Again, no specific law is against it, but the behavior is banned during divorce and custody proceedings.

Is Parental Alienation Illegal?

In the case of a temporary order, your co-parent will not be allowed to speak to your children about you negatively.

If it can be proven that they have done so, an enforcement case will be opened in which a petition stating the type and number of violations will be presented to the court for individual rulings. 

Consequences of violating the ban on alienation behavior can range from loss of visitation time with the children to monetary fines and even jail time. 

A boy sitting on the couch ignoring his pleading mother.

Can I Call CPS for Parental Alienation?

Yes, you can call CPS for parental alienation, but this should only be done after careful consideration.

CPS provides necessary assistance in parental alienation cases, but the process can have serious consequences for the parent who is being accused.

You must provide evidence of parental alienation when accusing your ex-partner of it.

It’s a good idea to call CPS if you have evidence the behavior has been happening for some time and there is an immediate risk of harm (physical or psychological) to your child.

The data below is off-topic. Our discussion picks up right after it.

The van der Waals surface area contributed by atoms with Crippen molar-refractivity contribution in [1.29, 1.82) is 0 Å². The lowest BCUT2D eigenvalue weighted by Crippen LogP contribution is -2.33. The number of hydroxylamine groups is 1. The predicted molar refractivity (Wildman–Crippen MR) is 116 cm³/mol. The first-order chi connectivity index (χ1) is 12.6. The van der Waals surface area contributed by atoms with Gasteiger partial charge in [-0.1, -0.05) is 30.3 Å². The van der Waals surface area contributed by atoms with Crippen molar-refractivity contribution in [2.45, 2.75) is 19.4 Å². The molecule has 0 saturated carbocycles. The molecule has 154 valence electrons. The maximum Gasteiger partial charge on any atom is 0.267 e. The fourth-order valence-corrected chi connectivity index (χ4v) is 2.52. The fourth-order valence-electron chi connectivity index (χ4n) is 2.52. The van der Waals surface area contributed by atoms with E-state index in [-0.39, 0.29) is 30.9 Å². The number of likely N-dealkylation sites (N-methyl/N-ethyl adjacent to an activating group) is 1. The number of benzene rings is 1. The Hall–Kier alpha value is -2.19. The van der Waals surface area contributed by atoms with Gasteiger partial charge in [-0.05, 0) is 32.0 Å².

Remember that if CPS investigates the situation and finds the home unsuitable for your child, your child may be removed from the home.

Judge’s View on Parental Alienation

While parental alienation is not physical abuse, it can damage the child and target parent.

In most instances, judges view parental alienation as a child abuse case and will judge based on what is best for the child in any abusive situation.

How To Win a Parental Alienation Case in Court

To win a parental alienation case in court, the following points are recommended:

  • Make sure you fully understand parental alienation and can give examples of it in your current situation.
  • Document how your relationship changed with your child every step of the way. Photographs, school records, video clips — document as much as you can to back up your case.
  • Consider having an expert psychologist back up your case.
  • Your case must be presented chronologically and backed up by evidence. Your attorney must ask the right questions during the proceedings.

Coping With Narcissistic Parental Alienation

Narcissistic parental alienation can be extremely damaging to you. You may feel like you can’t cope, but the good news is that you can apply several coping mechanisms to get through it.

Confront the Alienating Parent

Narcissists believe everything they do is right. Don’t make it a mud-slinging contest.

Instead, point out that you can see what is happening and indicate the negative impact it has on your child. 

Avoid Impulsive Reactions and Actions

It’s natural to want to retaliate with similar behavior when it feels like you’re being attacked or someone is against you.

Resist this urge, and make sure that you think everything through carefully before you think or act.